He made the same impression on professional scouts last year, even though he slipped to the Red Sox in the 14th round because of his strong commitment to Vanderbilt.
"The way he carries himself and handles himself, it's something to really admire about the kid, on top of the type of baseball player he's supposed to be," Red Sox scouting director Jason McLeod said. "I'm sure it will probably end up good for him, and unfortunately it looks like we ended up losing a quality power bat."
Not that the Red Sox are surprised by Alvarez' success. They saw him put on an impressive batting display at Fenway Park before the draft, hitting long home runs to right-center field–no easy feat in that park. The club had genuine interest in signing him, but Alvarez and his family decided it was more important for him to get an education at Vanderbilt.
Seeking Something Better
That's the reason his parents sent him to Horace Mann in the first place, instead of a less rigorous school with a better baseball program. It took a couple of years for Alvarez to adjust to life at a private school, where most of the students had dramatically different backgrounds than Alvarez, the son of a taxi driver and a housewife.
"It was different, because I had gone to public school all my life," Alvarez said. "I went to a predominantly Hispanic school before that, and it took me a while to get used to it because it was such a big difference for me. Socially, the kids were allowed to do different things than I was. All my friends lived pretty far away from me, and I didn't get to see my friends after school."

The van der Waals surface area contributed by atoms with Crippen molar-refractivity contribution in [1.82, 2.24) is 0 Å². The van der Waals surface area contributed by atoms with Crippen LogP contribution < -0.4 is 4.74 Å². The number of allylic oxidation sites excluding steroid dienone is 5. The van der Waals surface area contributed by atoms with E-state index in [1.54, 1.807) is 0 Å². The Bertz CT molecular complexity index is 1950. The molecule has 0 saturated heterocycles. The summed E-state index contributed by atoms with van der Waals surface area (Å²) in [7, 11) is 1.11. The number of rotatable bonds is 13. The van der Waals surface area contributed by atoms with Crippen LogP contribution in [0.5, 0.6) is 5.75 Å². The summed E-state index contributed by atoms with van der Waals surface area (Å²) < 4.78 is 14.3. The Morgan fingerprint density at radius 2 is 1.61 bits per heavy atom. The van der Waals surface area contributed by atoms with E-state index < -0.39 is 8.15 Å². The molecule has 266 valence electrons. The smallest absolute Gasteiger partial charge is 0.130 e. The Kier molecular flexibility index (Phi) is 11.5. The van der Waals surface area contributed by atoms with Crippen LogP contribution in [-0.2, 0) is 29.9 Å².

But Alvarez is the kind of person who gets along with everyone, and his Horace Mann teammates loved him. Corbin tells a story about seeing Alvarez when he played for the Bayside Yankees, a summer travel team, that helps explain why.
"It was after the game, one of the players on his team didn't have much money," Corbin said. " This kid was looking for something to eat, and Pedro just took 10 bucks out of his pocket and said, 'Here you go.' I know Pedro didn't have a lot of money in his pocket, but he just did it and didn't think about it. I remember seeing that at a Perfect Game showcase in Atlanta, and I thought there might be something special about him."
Naturally, Alvarez spent plenty of time thinking about his family when trying to decide whether to go to Vanderbilt or sign last year. It is just in his character to think about others before thinking about himself.
"I was definitely thinking that in the back of my mind, I want to be able to sign and help out my family, take them out of where they are now," Alvarez said. "But I came to the conclusion that we've been doing this for a number of years now, we have a shelter, we're not poor. A couple more years isn't going to be any more of a disturbance, try to wait a couple more years."
That decision figures to pay off in a big way for Alvarez in 2008, and for Vanderbilt in the next couple of seasons.